|James Stewart in It's a Wonderful Life.|
Jimmy Stewart—he of It’s A Wonderful Life and The Philadelphia Story and Mr. Smith Goes to Washington and more classics than I have italics—was once quoted by Peter Bogdanovich as having said the following:
"An’ that’s the thing—that’s the great thing about the movies…After you learn—and if you’re good and Gawd helps ya and you’re lucky enough to have a personality that comes across—then what you’re doing is…you’re giving people little…little, tiny pieces of time…that they never forget.”
God bless Jimmy Stewart.
And he was more right than he realized. Not only are the movies little tiny pieces of time that we never forget, the movies are little tiny pieces of time that we live through. When we watch movies, we aren’t just bearing witness to history, we’re making history of our own—through decisions and events and circumstances that take place as part of the overall moviegoing experience. In fact, many of us can probably construct a timeline of our lives using all of those Little Pieces.
My timeline begins in 1974, at the Route 202 Drive-in theater in West Chester, Pennsylvania. I’m in my jammies and in the back seat of a gigantic Ford Thunderbird (and really, were there any small Thunderbirds in the early '70s?). The night’s double feature begins with Herbie Rides Again. I fall asleep during intermission and never get to see what the grown-ups watch.
|Crowds lined up for Star Wars.|
Now, sometimes the memories of childhood are like the closets of childhood: messy to the point that you know what you are looking for is there, but you simply can’t find it and really wish you could.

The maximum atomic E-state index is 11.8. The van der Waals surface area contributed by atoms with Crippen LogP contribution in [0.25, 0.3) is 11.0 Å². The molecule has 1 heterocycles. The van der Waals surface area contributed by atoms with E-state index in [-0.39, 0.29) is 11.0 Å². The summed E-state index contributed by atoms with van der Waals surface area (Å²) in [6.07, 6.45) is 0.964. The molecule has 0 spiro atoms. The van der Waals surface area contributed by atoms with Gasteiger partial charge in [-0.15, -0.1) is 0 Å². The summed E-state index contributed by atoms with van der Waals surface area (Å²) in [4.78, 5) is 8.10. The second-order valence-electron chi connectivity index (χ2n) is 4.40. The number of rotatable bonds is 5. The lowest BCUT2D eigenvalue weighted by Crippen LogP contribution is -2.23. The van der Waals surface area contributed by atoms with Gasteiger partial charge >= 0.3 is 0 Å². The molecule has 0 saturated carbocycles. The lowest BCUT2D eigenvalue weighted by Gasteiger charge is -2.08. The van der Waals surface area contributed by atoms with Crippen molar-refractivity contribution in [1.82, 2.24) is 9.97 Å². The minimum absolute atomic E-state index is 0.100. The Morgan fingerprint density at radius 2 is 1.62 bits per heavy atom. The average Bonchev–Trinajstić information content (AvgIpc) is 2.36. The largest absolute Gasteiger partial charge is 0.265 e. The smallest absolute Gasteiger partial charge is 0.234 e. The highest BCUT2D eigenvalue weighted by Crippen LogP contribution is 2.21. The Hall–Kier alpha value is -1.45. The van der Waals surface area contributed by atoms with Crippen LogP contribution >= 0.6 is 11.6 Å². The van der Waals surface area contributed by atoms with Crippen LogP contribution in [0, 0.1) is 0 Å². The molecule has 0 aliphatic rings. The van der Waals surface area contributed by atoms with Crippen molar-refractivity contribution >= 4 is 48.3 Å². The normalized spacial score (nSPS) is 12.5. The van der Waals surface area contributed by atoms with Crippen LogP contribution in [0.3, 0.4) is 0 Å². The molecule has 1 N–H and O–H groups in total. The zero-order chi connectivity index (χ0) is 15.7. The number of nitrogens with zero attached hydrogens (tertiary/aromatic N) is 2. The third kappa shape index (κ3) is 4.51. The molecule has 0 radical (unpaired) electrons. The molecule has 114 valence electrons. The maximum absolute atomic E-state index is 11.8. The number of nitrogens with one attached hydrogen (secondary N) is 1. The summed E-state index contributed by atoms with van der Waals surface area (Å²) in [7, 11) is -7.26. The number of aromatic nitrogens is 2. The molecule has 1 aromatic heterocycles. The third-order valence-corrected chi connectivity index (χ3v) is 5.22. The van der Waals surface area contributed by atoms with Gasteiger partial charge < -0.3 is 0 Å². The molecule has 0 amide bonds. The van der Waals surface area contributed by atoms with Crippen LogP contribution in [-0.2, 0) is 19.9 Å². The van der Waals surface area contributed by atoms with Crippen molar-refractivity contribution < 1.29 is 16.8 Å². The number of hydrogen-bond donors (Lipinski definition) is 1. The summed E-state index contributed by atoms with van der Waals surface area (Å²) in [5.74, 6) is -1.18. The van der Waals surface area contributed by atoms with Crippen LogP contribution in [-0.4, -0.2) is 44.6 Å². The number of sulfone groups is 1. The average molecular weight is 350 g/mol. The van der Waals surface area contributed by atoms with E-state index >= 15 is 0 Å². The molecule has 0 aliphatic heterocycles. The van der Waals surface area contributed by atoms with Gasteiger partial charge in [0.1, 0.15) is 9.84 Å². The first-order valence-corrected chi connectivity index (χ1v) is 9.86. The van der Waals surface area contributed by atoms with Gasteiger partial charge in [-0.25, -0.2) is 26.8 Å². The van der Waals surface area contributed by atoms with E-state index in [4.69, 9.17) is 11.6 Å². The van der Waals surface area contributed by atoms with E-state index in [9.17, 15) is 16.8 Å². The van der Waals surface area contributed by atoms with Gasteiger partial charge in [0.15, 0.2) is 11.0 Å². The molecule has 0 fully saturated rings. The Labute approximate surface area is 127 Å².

|Montgomery and Loy in |
Now it’s 1982, and I’m an 8th-grader at Holy Rosary Catholic Elementary School. I’m in the auditorium for what will be the last time my friends wheel in a projector and play Free to Be, You and Me for the entire school. I’ve seen the thing a half-dozen times, but never with the weight of an era’s end hanging around my neck. I’m devastated to have to say goodbye to the babies one last time.
It’s 1984, and I watch my first ... hmm. Let’s just say that for as much as my memory fails me about Petticoat Fever, it fails me not when it comes to my first adult film. That night could be a column unto itself.
The Little Pieces Timeline continues to build and build, and behind every movie is a story of what happens around seeing the movie. And for every memory I share here, there are dozens I keep to myself not to horde them, but because I have to stop typing at some point. But please know I want to share them all.
|An engagement ring|
To the Little Piece. To the Little Piece. To the Little Piece. Until finally I have a fully-developed (yet far from complete) Little Pieces Timeline that rests with this Little Piece right now, my revisitation with you of some of my Little Pieces of Time.
Which brings us back to Jimmy Stewart, and the promise I made in the open that I would explain why he was my first-ever favorite actor.
It’s the Little Piece about my grandfather.
At some point in that big messy closet of my memory, my grandfather introduced me to and schooled me on the music of the Big Bands of his youth; in particular, the sounds of Glenn Miller and His Orchestra. With that education came repeated viewings of The Glenn Miller Story, starring Jimmy Stewart. It was through Stewart as Miller that my grandfather and I began a movie-based bond that ended not when he died, but when he was buried.
|The VHS cover for The|
Glenn Miller Story.
Between you and me, that’s a big Little Piece.
So, with one clever phrase, my first-ever favorite actor summarized my movie-going life in a way 1,000 or 10,000 or 100,000 words never could.
God bless Jimmy Stewart and his Little Pieces of Time.